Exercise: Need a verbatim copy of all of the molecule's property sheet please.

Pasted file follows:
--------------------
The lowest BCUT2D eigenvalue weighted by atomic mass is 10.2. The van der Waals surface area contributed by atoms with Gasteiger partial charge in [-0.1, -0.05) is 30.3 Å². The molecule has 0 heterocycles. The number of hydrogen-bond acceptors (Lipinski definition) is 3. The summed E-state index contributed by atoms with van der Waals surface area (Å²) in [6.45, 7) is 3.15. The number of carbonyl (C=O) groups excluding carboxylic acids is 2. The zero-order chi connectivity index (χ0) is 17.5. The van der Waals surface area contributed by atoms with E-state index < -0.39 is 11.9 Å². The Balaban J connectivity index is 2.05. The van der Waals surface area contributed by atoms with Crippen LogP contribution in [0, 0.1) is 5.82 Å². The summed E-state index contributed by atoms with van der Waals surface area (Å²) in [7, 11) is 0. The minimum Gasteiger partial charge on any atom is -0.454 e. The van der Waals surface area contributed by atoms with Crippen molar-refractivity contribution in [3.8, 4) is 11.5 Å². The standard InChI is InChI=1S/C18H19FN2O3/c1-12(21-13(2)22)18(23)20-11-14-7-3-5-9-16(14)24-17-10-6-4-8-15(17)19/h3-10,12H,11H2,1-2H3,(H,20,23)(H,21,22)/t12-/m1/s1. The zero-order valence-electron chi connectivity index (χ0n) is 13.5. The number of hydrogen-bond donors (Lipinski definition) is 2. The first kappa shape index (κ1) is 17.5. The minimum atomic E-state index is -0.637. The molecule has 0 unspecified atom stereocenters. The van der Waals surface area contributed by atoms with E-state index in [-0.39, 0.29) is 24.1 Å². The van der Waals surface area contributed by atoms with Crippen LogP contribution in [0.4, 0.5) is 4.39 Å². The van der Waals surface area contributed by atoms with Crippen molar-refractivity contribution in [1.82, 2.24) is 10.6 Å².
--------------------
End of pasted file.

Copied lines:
The lowest BCUT2D eigenvalue weighted by atomic mass is 10.2. The van der Waals surface area contributed by atoms with Gasteiger partial charge in [-0.1, -0.05) is 30.3 Å². The molecule has 0 heterocycles. The number of hydrogen-bond acceptors (Lipinski definition) is 3. The summed E-state index contributed by atoms with van der Waals surface area (Å²) in [6.45, 7) is 3.15. The number of carbonyl (C=O) groups excluding carboxylic acids is 2. The zero-order chi connectivity index (χ0) is 17.5. The van der Waals surface area contributed by atoms with E-state index < -0.39 is 11.9 Å². The Balaban J connectivity index is 2.05. The van der Waals surface area contributed by atoms with Crippen LogP contribution in [0, 0.1) is 5.82 Å². The summed E-state index contributed by atoms with van der Waals surface area (Å²) in [7, 11) is 0. The minimum Gasteiger partial charge on any atom is -0.454 e. The van der Waals surface area contributed by atoms with Crippen molar-refractivity contribution in [3.8, 4) is 11.5 Å². The standard InChI is InChI=1S/C18H19FN2O3/c1-12(21-13(2)22)18(23)20-11-14-7-3-5-9-16(14)24-17-10-6-4-8-15(17)19/h3-10,12H,11H2,1-2H3,(H,20,23)(H,21,22)/t12-/m1/s1. The zero-order valence-electron chi connectivity index (χ0n) is 13.5. The number of hydrogen-bond donors (Lipinski definition) is 2. The first kappa shape index (κ1) is 17.5. The minimum atomic E-state index is -0.637. The molecule has 0 unspecified atom stereocenters. The van der Waals surface area contributed by atoms with E-state index in [-0.39, 0.29) is 24.1 Å². The van der Waals surface area contributed by atoms with Crippen LogP contribution in [0.4, 0.5) is 4.39 Å². The van der Waals surface area contributed by atoms with Crippen molar-refractivity contribution in [1.82, 2.24) is 10.6 Å².